I saw my old psychiatrist at Trader Joe’s,
sampling organic hand lotion.
We last faced off
50 milligrams ago, when he talked
about stress, and I watched the clock’s hands
march, an army of gears ticking
like the rattle of pills. This 2-pill-day,
I gather dried fruit, herbs,
everything organic. My old shrink,
smaller and greyer, bags peppers
and free-range chicken
with his dark-haired wife.
Tense despite the lavender plant I hold,
my gaze flings to my love, the engineer,
versus apricots. He has seen me
through deflated 1-pill-days.
My old shrink has brown bags
happier than dopamine, and I want
to block his exit, show him my fruit bars
and engineer, whose perfect serotonin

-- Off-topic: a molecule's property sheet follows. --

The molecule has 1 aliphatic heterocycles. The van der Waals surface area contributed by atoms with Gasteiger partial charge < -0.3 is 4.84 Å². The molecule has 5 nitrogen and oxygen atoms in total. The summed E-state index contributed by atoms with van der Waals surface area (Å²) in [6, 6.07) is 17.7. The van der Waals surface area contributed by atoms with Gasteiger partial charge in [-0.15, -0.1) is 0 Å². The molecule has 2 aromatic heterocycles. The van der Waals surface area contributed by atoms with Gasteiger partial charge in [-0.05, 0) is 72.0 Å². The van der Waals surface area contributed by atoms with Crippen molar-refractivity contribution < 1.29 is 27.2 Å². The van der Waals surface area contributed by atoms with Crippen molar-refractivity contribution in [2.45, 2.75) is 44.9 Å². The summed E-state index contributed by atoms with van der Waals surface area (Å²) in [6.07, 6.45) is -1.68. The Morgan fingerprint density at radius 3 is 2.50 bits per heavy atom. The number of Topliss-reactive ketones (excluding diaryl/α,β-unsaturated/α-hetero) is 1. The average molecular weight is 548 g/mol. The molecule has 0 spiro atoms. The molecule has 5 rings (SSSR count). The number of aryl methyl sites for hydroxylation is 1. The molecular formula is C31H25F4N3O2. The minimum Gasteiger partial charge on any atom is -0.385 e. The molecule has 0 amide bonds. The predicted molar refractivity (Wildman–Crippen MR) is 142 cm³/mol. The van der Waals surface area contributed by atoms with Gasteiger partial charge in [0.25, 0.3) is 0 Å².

levels mock health insurance. I am 8 years,
200 milligrams better. I buy only organic and
my lavender plant doesn’t talk back.
I see my shrink slip away, like an expired prescription—
We pay for the plant and dried cranberries,
which, I have told the engineer, taste best.
Kathryn Elisa Ionata is a student in the graduate creative writing program at Temple University. Her writing has appeared in Schuylkill Valley Journal of the Arts, The Philadelphia Inquirer, Hyphen, NYTimes.com, and other publications. She was the sixth runner-up in the 2008 Bucks County Poet Laureate Contest. She lives in Doylestown, PA.